Shortly before dusk the clouds broke a bit, revealing the porphyry cliffs in all of their hidden glory. It looked like something straight out of a Huang Gongwang painting. While dinner was cooking I picked my way through the fog, searching for the hidden water source marked on the map. Using my headlamp for assistance, I relied on my Bear Grylls instincts, correctly surmising that the water must be originating directly from the cliffs themselves. A faint trail lead past a large stone carving and up a slippery slope of coated mud and rock. Thanks to the recent rains, the water was much more than the trickle that the caretaker had warned us about.
With nothing more to do, we crawled into our sleeping bags at 8pm, hoping that the fatigue from the long drive and steep hike would set in. Both Paul and I are incredibly light sleepers, so when the winds picked up drastically sometime before midnight, we both lay there, chatting about the weather forecast. Around 2pm, my bladder let me know it was time for a release, so I stumbled outside and let out a yelp that jostled Paul from his light slumber. The strong gales had pushed the low clouds away, revealing a dense trail of constellations spanning the skies. We both got the cameras out in an attempt to capture the nocturnal backdrop.
The temperature was in the teens, bringing a stinging numbness to the phalanges. Paul headed back inside first but I tried in vain to get some decent long exposures without the aid of a tripod. We did finally succumb to drowsiness a short time later, awaking sometime after the first light. I opened the door, realizing to our horror that the cloud had returned with a vengeance. We both drifted back to sleep, finally getting up around 7am with empty stomachs. Oatmeal and coffee were served as we slowly began repacking the gear. Suddenly, the sound of a horagai shell penetrated the early morning stillness. A true gyōja was approaching, but from which direction we could not tell. I kept my eyes peeled and gradually the figure presented himself in front of the temple, breaking into a long mantric chant. Unlike the two shugenja from the previous day, this one was engaged in shugyō.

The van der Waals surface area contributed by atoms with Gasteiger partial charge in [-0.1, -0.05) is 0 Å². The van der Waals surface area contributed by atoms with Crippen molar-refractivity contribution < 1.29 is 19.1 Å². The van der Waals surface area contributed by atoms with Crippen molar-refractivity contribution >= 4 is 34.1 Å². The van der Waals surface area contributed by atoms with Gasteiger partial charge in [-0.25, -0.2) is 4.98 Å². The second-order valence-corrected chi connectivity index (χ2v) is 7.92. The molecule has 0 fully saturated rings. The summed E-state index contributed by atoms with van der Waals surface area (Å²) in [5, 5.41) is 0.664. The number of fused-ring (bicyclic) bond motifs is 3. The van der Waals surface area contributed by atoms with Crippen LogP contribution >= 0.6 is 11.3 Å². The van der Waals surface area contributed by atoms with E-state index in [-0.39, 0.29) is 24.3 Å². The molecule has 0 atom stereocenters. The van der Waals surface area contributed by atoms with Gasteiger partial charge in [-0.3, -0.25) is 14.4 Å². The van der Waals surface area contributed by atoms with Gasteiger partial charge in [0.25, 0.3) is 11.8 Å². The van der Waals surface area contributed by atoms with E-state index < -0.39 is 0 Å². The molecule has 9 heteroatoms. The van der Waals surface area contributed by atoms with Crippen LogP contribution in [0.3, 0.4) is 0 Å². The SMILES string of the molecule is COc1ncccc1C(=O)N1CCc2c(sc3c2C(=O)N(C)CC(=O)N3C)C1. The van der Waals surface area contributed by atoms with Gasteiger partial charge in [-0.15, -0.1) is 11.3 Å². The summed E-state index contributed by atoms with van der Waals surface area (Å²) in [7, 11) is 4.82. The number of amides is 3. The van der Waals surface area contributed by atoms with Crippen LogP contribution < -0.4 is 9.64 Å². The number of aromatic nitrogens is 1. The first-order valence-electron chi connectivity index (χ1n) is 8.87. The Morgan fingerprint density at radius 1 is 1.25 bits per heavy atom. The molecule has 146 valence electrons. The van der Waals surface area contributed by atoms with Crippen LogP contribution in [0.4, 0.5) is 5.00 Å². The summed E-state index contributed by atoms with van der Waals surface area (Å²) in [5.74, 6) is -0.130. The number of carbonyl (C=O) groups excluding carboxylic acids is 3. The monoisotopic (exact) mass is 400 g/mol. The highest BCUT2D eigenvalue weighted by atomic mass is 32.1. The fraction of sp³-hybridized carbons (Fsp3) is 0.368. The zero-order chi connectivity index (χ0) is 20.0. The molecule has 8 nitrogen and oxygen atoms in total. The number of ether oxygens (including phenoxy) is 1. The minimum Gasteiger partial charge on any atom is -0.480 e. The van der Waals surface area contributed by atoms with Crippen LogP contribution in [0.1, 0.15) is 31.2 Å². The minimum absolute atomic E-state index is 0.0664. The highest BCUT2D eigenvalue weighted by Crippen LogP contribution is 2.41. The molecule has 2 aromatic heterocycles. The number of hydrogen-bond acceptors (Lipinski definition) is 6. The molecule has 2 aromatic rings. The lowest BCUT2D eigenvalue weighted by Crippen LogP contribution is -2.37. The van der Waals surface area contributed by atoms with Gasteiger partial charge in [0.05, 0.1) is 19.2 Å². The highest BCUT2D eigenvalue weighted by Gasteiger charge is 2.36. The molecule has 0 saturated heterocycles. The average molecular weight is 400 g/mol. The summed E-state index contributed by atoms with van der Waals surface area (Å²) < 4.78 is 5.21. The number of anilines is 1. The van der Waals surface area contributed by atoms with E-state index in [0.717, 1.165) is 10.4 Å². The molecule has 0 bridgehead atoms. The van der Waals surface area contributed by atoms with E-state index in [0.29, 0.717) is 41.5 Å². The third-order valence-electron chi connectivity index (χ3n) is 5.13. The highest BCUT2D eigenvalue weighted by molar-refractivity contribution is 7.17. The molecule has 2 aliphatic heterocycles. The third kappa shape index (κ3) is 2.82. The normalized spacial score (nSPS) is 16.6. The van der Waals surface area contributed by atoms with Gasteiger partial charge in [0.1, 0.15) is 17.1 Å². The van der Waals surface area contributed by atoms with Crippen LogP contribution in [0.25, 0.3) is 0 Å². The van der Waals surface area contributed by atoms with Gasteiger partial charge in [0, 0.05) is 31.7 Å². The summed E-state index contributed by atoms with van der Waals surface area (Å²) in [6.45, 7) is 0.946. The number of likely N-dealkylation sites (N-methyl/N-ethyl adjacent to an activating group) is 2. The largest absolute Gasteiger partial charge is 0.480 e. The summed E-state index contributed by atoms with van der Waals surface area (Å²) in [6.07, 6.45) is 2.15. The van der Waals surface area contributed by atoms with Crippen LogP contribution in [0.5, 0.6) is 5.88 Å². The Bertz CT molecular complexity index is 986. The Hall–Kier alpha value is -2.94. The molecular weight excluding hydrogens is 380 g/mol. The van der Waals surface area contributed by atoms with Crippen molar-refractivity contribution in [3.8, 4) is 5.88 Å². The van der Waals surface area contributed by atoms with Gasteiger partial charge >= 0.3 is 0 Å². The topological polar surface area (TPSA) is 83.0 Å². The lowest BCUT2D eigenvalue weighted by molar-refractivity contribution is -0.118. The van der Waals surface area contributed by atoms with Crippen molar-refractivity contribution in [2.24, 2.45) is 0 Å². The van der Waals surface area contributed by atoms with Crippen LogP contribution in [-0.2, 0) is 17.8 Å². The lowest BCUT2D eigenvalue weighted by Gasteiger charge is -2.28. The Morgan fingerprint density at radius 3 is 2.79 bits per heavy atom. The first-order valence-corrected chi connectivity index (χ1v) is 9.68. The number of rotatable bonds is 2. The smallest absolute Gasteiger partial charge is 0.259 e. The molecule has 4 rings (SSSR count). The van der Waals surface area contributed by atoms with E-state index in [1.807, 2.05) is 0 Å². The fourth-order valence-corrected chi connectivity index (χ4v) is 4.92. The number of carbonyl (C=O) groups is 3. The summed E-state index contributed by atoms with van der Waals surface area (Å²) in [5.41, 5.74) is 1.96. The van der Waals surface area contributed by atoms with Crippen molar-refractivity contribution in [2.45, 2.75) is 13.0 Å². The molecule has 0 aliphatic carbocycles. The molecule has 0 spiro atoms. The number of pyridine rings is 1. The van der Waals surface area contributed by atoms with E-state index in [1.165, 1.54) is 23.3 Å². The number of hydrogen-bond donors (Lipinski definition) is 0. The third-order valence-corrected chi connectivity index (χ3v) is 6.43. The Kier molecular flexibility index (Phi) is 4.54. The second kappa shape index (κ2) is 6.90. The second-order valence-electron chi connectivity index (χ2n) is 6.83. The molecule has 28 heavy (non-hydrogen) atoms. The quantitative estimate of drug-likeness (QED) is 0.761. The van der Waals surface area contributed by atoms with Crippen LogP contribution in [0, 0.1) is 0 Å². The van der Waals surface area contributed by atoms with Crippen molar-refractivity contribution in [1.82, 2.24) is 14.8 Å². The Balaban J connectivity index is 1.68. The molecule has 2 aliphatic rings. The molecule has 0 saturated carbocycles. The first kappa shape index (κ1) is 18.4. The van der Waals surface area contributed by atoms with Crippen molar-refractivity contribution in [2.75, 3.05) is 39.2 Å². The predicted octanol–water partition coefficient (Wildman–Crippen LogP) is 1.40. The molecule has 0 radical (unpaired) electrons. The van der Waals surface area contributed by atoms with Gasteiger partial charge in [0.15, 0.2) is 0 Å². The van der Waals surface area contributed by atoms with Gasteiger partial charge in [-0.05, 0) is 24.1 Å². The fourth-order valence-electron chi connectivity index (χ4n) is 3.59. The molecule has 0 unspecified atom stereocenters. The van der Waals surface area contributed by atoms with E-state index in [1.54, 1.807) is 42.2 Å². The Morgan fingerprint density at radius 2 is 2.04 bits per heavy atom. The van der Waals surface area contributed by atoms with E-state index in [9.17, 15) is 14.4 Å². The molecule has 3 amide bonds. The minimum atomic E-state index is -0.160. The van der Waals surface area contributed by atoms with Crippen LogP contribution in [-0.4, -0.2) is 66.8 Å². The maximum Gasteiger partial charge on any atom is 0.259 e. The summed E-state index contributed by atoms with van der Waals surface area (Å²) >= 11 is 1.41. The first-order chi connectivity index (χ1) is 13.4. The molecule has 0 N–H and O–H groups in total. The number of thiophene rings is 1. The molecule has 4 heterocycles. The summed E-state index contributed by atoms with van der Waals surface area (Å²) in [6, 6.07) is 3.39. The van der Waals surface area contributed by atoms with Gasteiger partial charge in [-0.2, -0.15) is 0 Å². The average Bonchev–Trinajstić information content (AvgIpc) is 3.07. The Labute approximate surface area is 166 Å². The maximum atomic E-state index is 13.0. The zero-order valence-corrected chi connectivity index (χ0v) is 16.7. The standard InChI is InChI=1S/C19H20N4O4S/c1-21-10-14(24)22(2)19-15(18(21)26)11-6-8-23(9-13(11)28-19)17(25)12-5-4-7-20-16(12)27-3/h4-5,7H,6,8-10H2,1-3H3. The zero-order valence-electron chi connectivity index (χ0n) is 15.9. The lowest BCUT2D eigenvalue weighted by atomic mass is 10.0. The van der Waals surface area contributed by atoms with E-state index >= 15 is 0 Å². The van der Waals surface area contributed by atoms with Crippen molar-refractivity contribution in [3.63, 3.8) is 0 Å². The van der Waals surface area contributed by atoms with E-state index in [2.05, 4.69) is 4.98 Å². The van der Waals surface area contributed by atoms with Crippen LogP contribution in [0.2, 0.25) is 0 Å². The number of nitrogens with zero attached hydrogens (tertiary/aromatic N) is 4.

After packing up, we stowed the gear in the hut for the short but steep jaunt up Mt. Dainichi, a pointy pinnacle dangling with ropes and chains. There were two different routes up the impossibly steep rocks: the gyoja course for pilgrims, or the easier side spur for regular hikers. We made it a quarter of the way up the pilgrimage course before turning back. It was impossible to see the trail and the wet rock made the conditions downright intimidating. Instead, we cut the ascent short and hit the alternative trail which was still just as treacherous and a bit death-defying. The constricted summit only has room for about three people comfortably, thanks in large part to the bulbous statue of Dainichi Nyorai that must have been a great challenge to hoisten up to this lofty perch.
On the return descent we reached one of the steeper points in the trail and saw a figure moving through the rock formations above. It was the monk from earlier, seated on the edge of a cliff completely exposed to the wind and engaged in deep meditative thought. Our twenty-first century mountain gear was no match for the 18th century footgear of the shugenja.
Returning to the hut, we grabbed our packs and followed a steep narrow path that looped back to the original campground by traversing the side of Shaka’s voluminous form. It was tough going in the mist and winds, but eventually we returned to the ridge from which we had traversed the previous afternoon. From here it was simply a matter of retracing our footsteps back to the car, compounded by the poor visibility and tear-enducing gales. Resting was not an option until dropping further back into the sheltered forests to the north, which we reached sometime around noon. Once back at the car, we stripped off the wet gear and set the navigation for home.
All in all it was an exhilarating trip, and another of Omine’s grand summits could be checked off the list. This leaves the entire southern half of the Omine range left to climb, which follows a spiny ridge all the way to Hongu shrine.